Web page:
6. Paul Simpson

    Paul Simpson Member

    Joined:
    Aug 6, 2015
    Messages:
    41
    Likes Received:
    56
    Trophy Points:
    17
    My pleasure, Anpa. Your approach to developing a robust management system for internal benefits is refreshing. The benefits of standardization are in getting best practice, sharing knowledge and ensuring people can move from one rig / production facility to another with minimum retraining. Another couple of things you can use internally to 'sell' the benefits.
     
  7. Anpa Sockalingam

    Anpa Sockalingam Member

    Joined:
    Oct 10, 2016
    Messages:
    6
    Likes Received:
    0
    Trophy Points:
    1
    Those are definitely excellent selling points! In fact only today I emphasized in a company survey that unification of business processes, work culture, HSEQ practices etc. of the various departments should be the key focus. Thanks again.
     
  8. pkfraser

    pkfraser Member

    Joined:
    Aug 1, 2015
    Messages:
    28
    Likes Received:
    15
    Trophy Points:
    2
    Location:
    Aberdeen Scotland
    Anpa

    In which region of the world do you operate? In the North Sea, I am not sure who "the customer" of an O&G operator actually is, which must make the interpretation and application of 9001 a challenge...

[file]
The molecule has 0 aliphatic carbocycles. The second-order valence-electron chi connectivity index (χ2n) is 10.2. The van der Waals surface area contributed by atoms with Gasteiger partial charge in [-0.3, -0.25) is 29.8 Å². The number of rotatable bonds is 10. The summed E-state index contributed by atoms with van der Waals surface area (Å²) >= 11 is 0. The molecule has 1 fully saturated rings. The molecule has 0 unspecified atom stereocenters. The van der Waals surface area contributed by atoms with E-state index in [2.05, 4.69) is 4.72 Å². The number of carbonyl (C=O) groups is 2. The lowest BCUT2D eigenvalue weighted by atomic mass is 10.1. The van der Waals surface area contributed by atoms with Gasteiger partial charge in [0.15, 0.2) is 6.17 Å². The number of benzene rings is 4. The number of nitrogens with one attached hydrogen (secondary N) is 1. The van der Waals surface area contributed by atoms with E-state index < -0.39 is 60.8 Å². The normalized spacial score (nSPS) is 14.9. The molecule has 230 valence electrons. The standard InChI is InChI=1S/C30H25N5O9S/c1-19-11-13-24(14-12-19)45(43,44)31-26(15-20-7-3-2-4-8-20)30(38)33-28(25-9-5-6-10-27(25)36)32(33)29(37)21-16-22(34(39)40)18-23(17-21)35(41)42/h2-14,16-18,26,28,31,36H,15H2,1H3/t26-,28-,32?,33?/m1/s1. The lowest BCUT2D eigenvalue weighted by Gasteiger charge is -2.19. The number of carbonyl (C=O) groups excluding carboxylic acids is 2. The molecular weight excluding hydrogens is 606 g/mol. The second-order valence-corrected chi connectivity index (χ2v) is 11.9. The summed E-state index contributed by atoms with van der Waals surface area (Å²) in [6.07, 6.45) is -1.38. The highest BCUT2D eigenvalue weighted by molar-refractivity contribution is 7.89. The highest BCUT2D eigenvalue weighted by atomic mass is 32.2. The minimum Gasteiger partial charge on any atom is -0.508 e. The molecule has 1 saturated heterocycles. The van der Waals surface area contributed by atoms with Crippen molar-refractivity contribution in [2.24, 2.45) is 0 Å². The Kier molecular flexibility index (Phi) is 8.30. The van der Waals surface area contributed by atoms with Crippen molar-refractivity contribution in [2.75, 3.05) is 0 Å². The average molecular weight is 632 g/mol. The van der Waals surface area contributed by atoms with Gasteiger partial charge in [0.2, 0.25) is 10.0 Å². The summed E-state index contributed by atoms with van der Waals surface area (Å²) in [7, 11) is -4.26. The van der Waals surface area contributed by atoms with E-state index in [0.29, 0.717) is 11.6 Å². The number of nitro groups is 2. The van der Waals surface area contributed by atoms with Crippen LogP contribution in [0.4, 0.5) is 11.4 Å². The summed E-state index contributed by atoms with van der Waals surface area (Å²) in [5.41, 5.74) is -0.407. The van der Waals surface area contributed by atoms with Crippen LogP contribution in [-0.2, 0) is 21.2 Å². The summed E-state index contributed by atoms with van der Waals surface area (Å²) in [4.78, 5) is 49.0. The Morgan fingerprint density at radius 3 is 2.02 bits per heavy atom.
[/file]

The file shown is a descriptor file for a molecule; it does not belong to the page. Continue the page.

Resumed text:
9. Anpa Sockalingam

    Anpa Sockalingam Member

    Joined:
    Oct 10, 2016
    Messages:
    6
    Likes Received:
    0
    Trophy Points:
    1
    We are an Australian operator. I think the concept of the 'customer' is beyond the conventional definition as illustrated by these simple English definitions below by http://www.praxiom.com. Note that 'internal' customers and the introduction of 'interested party' in the standard influences the 'Context of Organization'.

    A customer is anyone who receives products or services (outputs)
    from a supplier. Customers can be either people or organizations
    and can be either external or internal to the supplier organization.
    Examples of customers include clients, consumers, users,
    guests, patients, purchasers, and beneficiaries.

    Interested party
    An interested party is anyone who can affect, be affected by, or
    believe that they are affected by a decision or activity. An interested
    party
    is a person, group, or organization that has an interest or a
    stake in a decision or activity.
     
  10. pkfraser

    pkfraser Member

    Joined:
    Aug 1, 2015
    Messages:
    28
    Likes Received:
    15
    Trophy Points:
    2
    Location:
    Aberdeen Scotland
    The reason I asked was that when I developed a system for one of the UK operators, they were not sure who their "customer" was(!) Were they producing for the government, or for their marketing department, or for a jv partner? In relation to 9001, terms such as "customer satisfaction" have to be read in that context. Which is why the term "internal customer" is plain daft in this context - yes, it can be useful to appreciate that others are affected by individual actions, but the rest of the standard is purely about the "external customer".

    Bear in mind that the operators tend not to be certiifed themselves but expect their suppliers to be.
     

Share This Page